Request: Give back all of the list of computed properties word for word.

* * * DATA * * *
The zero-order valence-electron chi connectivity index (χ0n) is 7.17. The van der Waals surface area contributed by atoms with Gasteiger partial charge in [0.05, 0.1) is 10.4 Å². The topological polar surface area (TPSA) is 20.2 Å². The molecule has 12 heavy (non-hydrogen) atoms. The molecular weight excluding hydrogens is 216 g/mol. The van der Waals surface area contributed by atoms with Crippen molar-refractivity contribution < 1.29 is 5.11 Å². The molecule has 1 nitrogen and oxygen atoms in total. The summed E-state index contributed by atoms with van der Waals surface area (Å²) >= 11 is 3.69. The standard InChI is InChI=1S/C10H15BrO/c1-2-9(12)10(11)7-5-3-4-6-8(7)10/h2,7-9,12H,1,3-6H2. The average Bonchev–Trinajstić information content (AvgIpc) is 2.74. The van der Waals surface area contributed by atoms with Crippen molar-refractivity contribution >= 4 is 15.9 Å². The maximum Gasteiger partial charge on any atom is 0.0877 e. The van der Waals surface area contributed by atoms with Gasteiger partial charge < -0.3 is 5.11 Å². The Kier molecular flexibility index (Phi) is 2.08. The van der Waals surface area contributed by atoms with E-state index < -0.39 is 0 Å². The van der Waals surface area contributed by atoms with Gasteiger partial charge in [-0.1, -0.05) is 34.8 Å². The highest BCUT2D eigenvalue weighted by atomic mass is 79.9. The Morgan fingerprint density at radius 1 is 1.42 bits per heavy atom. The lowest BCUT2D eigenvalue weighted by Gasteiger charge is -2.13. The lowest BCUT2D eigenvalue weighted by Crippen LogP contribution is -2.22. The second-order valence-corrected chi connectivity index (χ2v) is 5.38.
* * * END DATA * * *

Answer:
The zero-order valence-electron chi connectivity index (χ0n) is 7.17. The van der Waals surface area contributed by atoms with Gasteiger partial charge in [0.05, 0.1) is 10.4 Å². The topological polar surface area (TPSA) is 20.2 Å². The molecule has 12 heavy (non-hydrogen) atoms. The molecular weight excluding hydrogens is 216 g/mol. The van der Waals surface area contributed by atoms with Crippen molar-refractivity contribution < 1.29 is 5.11 Å². The molecule has 1 nitrogen and oxygen atoms in total. The summed E-state index contributed by atoms with van der Waals surface area (Å²) >= 11 is 3.69. The standard InChI is InChI=1S/C10H15BrO/c1-2-9(12)10(11)7-5-3-4-6-8(7)10/h2,7-9,12H,1,3-6H2. The average Bonchev–Trinajstić information content (AvgIpc) is 2.74. The van der Waals surface area contributed by atoms with Crippen molar-refractivity contribution >= 4 is 15.9 Å². The maximum Gasteiger partial charge on any atom is 0.0877 e. The van der Waals surface area contributed by atoms with Gasteiger partial charge < -0.3 is 5.11 Å². The Kier molecular flexibility index (Phi) is 2.08. The van der Waals surface area contributed by atoms with E-state index < -0.39 is 0 Å². The van der Waals surface area contributed by atoms with Gasteiger partial charge in [-0.1, -0.05) is 34.8 Å². The highest BCUT2D eigenvalue weighted by atomic mass is 79.9. The Morgan fingerprint density at radius 1 is 1.42 bits per heavy atom. The lowest BCUT2D eigenvalue weighted by Gasteiger charge is -2.13. The lowest BCUT2D eigenvalue weighted by Crippen LogP contribution is -2.22. The second-order valence-corrected chi connectivity index (χ2v) is 5.38.